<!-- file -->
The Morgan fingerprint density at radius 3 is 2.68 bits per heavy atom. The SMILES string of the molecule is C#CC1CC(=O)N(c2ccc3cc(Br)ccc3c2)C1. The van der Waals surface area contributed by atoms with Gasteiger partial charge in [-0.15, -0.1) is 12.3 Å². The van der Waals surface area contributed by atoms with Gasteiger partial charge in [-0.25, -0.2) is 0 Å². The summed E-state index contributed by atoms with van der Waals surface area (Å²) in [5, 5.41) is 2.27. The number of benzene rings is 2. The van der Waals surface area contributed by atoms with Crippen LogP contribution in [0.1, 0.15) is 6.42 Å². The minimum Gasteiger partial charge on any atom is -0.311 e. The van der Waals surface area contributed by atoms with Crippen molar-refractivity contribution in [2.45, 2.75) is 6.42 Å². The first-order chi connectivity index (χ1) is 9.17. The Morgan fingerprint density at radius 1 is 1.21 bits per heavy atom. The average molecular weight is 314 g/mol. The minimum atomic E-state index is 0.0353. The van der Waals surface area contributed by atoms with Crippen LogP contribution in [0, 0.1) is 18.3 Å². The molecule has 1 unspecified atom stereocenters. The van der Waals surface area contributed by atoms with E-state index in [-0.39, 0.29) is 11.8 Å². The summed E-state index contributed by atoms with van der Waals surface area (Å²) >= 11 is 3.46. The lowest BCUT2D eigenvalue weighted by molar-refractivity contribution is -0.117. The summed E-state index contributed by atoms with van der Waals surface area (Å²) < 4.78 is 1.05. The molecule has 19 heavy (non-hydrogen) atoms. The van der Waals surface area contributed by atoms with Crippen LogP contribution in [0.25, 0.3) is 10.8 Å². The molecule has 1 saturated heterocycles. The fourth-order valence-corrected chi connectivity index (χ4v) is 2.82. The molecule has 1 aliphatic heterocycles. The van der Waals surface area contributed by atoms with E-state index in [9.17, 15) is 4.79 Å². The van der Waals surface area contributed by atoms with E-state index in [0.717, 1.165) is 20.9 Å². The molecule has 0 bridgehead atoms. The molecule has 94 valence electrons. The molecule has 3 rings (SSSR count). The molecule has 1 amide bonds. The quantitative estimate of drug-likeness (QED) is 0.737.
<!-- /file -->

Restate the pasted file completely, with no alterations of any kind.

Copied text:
The Morgan fingerprint density at radius 3 is 2.68 bits per heavy atom. The SMILES string of the molecule is C#CC1CC(=O)N(c2ccc3cc(Br)ccc3c2)C1. The van der Waals surface area contributed by atoms with Gasteiger partial charge in [-0.15, -0.1) is 12.3 Å². The van der Waals surface area contributed by atoms with Gasteiger partial charge in [-0.25, -0.2) is 0 Å². The summed E-state index contributed by atoms with van der Waals surface area (Å²) in [5, 5.41) is 2.27. The number of benzene rings is 2. The van der Waals surface area contributed by atoms with Crippen LogP contribution in [0.1, 0.15) is 6.42 Å². The minimum Gasteiger partial charge on any atom is -0.311 e. The van der Waals surface area contributed by atoms with Crippen molar-refractivity contribution in [2.45, 2.75) is 6.42 Å². The first-order chi connectivity index (χ1) is 9.17. The Morgan fingerprint density at radius 1 is 1.21 bits per heavy atom. The average molecular weight is 314 g/mol. The minimum atomic E-state index is 0.0353. The van der Waals surface area contributed by atoms with Crippen LogP contribution in [0, 0.1) is 18.3 Å². The molecule has 1 unspecified atom stereocenters. The van der Waals surface area contributed by atoms with E-state index in [-0.39, 0.29) is 11.8 Å². The summed E-state index contributed by atoms with van der Waals surface area (Å²) >= 11 is 3.46. The lowest BCUT2D eigenvalue weighted by molar-refractivity contribution is -0.117. The summed E-state index contributed by atoms with van der Waals surface area (Å²) < 4.78 is 1.05. The molecule has 19 heavy (non-hydrogen) atoms. The van der Waals surface area contributed by atoms with Crippen LogP contribution in [0.25, 0.3) is 10.8 Å². The molecule has 1 saturated heterocycles. The fourth-order valence-corrected chi connectivity index (χ4v) is 2.82. The molecule has 1 aliphatic heterocycles. The van der Waals surface area contributed by atoms with E-state index in [9.17, 15) is 4.79 Å². The van der Waals surface area contributed by atoms with E-state index in [0.717, 1.165) is 20.9 Å². The molecule has 0 bridgehead atoms. The molecule has 94 valence electrons. The molecule has 3 rings (SSSR count). The molecule has 1 amide bonds. The quantitative estimate of drug-likeness (QED) is 0.737.